Japan concerned by China’s plan to build ‘polar Silk Road’ in Arctic
Beijing intends to pursue shipping routes, to drill for natural resources and develop a tourism industry in the northernmost region
Beijing is planning to exert “territorial control” over parts of the Arctic Ocean and could send more warships into waters off Japan in a move analysts say is reminiscent of its seizure of disputed islands in the South China Sea.
The Chinese government in January issued its first ever white paper detailing plans for the Arctic and announcing intentions to play a significant role in matters that affect the region as a “near-Arctic state”.
The white paper emphasises how conditions in the Arctic have an impact on China’s climate, ecology and economic interests, ranging from agriculture to fishing, forestry, agriculture and other sectors. And as Beijing shares interests with other Arctic states, the paper added, Beijing hopes to work with other stakeholders to “jointly build a ‘Polar Silk Road’ and facilitate connectivity and sustainable economic and social development of the Arctic”.
China also made it clear it will use Arctic resources to “pursue its own interests”, which include exploiting shipping routes to Europe, drilling for oil, gas and other natural resources, utilising fishing resources and developing the “emerging industry” of Arctic tourism.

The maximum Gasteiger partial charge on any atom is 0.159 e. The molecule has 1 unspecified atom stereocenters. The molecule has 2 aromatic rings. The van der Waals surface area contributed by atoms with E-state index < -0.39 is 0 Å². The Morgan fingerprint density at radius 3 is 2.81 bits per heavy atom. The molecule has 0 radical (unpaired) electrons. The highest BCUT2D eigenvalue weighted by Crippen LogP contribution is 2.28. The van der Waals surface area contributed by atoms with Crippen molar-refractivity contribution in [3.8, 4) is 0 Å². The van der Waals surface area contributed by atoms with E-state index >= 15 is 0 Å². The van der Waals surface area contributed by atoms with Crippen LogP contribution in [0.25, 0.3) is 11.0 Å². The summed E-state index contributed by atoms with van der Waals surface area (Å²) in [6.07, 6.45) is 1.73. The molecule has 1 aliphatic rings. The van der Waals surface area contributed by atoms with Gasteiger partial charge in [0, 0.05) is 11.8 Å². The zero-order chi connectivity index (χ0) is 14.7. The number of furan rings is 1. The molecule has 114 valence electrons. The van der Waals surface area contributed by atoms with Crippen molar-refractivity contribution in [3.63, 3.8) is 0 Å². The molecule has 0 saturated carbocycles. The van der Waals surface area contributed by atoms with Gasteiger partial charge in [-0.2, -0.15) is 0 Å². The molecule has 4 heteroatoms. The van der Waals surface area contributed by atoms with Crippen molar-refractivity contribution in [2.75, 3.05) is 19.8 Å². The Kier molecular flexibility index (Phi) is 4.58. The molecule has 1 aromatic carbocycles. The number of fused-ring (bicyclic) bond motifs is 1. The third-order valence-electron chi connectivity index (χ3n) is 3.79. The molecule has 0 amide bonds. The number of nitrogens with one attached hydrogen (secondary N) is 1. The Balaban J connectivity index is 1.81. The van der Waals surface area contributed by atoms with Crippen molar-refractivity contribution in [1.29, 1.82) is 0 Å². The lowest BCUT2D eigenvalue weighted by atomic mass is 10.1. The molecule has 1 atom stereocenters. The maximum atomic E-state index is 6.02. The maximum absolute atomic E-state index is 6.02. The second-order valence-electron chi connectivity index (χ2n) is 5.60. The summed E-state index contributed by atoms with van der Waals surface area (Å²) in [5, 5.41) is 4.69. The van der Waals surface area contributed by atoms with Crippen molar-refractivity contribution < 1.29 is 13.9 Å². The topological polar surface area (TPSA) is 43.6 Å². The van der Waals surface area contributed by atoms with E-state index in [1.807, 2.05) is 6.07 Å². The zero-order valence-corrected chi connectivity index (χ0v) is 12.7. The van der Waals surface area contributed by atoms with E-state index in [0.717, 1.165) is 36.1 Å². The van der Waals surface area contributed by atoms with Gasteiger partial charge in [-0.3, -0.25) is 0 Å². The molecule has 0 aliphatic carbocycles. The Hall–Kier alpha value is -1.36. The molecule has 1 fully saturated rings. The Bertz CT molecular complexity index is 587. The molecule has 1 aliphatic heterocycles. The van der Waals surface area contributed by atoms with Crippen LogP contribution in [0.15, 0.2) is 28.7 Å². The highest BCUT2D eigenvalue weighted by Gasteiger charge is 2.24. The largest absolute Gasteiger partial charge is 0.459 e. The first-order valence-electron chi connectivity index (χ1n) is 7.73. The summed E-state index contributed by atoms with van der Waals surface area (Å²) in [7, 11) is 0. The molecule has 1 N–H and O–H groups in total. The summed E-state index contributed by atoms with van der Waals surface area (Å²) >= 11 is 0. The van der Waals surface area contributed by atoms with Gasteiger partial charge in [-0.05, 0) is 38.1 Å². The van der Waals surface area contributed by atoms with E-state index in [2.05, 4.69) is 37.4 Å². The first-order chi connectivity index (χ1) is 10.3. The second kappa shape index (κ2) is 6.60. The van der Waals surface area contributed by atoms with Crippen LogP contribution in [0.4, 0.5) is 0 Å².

Yoichi Shimada, a professor of international relations at Fukui Prefectural University, pointed out that Beijing made a number of promises when it ignored the claims of other nations surrounding the South China Sea and occupied the atolls and islets, including that it would not militarise the islands.
“It is an open secret that the Chinese have long wanted to use the Arctic Ocean for military purposes,” he said. “They talk about the economic opportunities, and it is true this will increase trade and commerce, but every decision that Beijing takes is reached with the military in mind.
“It would be naive for anyone to think they are purely motivated by economic considerations because they used a similar rationale to seize the South China Sea islands.”
The conservative Yomiuri newspaper echoed those concerns in an editorial printed on Tuesday, which cautioned that Beijing’s “Belt and Road Initiative” is also “aimed at securing military footholds”. It added that Beijing has “ignored maritime order based on the rule of law” in the South China Sea and that other countries “have every reason to be wary about China’s moves in the Arctic region”.
The Yomiuri called on Japan’s government – which, along with China and South Korea, has observer status on the eight-member Arctic Council – to work to establish governing rules for the region.
“When the use of Arctic routes is increasingly active, there will be a rise in the number of opportunities for Chinese warships and other vessels to pass through the Soya, Tsugaru and Tsushima straits,” the paper added. “The impact of this on Japan’s security would be immeasurable. The government must strengthen its relevant strategy.”
But Shimada fears the Japanese government is presently “preoccupied” with devising ways to protect the Senkaku archipelago, which China claims as the Diaoyu Islands.
“Unfortunately, that is where the focus of our defensive capabilities is at present,” he said. “These new developments make it vital that more attention is paid to the Arctic Ocean.”